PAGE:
Although Arco offers decisions from two other circuits as support for the silence equals waiver rule, see Brown v. General Motors Corp., Chevrolet Div., 722 F.2d 1009, 1012 (2d Cir. 1983) (stipulation that action be dismissed 'without costs to any party' is intended to settle all claims, including a claim for attorney's fees); Jennings v. Metropolitan Gov't of Nashville, 715 F.2d 1111, 1114 (6th Cir. 1983) (silence of the agreement notwithstanding, the record supported "the single inference that the parties agreed to settle their dispute in full [including the issue of attorney's fees]"),*fn19 we think the congressional policy of § 1988 will be enhanced by adherence to the contrary position. As we observed in El Club Del Barrio, the "'silence equals waiver' rule . . . pays inadequate attention to the presumption established in Hensley and Piggie Park in favor of [fee awards to] prevailing civil rights plaintiffs." 735 F.2d at 100. Our approach avoids that result and thus furthers the nationally legislated, preferred policy of Congress.*fn20 While statutory rights may be voluntarily bargained away by the party so entitled, they may not be assumed away by the party opposing their enforcement. With or without the Prandini prohibition, it is not unreasonable to expect defendants to presume that where a civil rights plaintiff satisfies the statutory requirements of § 1988, she is at liberty to invoke the provisions of the statute so as to entitle her to an award of reasonable attorney's fees. Indeed, the presumption inheres in the existence of the statute itself. Nor do we find Ashley's counsel's refusal to take a position on the fee issue sufficiently "misleading" to overcome that presumption.*fn21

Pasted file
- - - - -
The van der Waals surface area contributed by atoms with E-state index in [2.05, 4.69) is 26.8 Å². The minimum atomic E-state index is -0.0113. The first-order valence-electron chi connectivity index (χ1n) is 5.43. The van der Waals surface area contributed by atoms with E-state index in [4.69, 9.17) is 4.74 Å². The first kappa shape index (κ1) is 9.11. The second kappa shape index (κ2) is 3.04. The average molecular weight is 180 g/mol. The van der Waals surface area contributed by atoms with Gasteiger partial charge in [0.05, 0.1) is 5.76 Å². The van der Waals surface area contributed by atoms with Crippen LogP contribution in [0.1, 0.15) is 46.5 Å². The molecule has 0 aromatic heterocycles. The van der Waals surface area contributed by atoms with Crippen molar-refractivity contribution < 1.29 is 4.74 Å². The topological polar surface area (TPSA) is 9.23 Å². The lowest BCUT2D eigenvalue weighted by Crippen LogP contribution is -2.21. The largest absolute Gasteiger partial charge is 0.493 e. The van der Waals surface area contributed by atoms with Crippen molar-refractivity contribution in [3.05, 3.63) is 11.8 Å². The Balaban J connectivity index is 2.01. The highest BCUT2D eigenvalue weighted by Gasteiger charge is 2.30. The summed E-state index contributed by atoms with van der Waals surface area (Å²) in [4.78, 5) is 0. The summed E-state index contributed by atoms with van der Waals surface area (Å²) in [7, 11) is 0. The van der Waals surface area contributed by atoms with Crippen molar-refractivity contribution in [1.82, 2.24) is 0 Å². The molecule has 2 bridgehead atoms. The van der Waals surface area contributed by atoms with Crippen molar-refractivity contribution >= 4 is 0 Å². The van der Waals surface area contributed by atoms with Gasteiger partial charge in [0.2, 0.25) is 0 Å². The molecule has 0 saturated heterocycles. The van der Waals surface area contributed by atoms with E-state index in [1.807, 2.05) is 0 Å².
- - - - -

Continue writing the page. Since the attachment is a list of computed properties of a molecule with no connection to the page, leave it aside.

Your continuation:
In the instant appeal, Arco is virtually indistinguishable from defendants against whom fee liability was imposed in El Club Del Barrio. Having failed to secure an express waiver of plaintiff's statutory entitlement to attorney's fees -- albeit due to a side-effect of Prandini -- Arco may not, in effect, abrogate congressional intent and extinguish Ashley's claim (to the extent that she has prevailed) to a fee award either because the parties did not discuss attorney's fees or failed to reach an agreement on them. Section 1988 does not require that prevailing plaintiffs affirmatively reserve their rights under the statute as a condition precedent to its enforcement.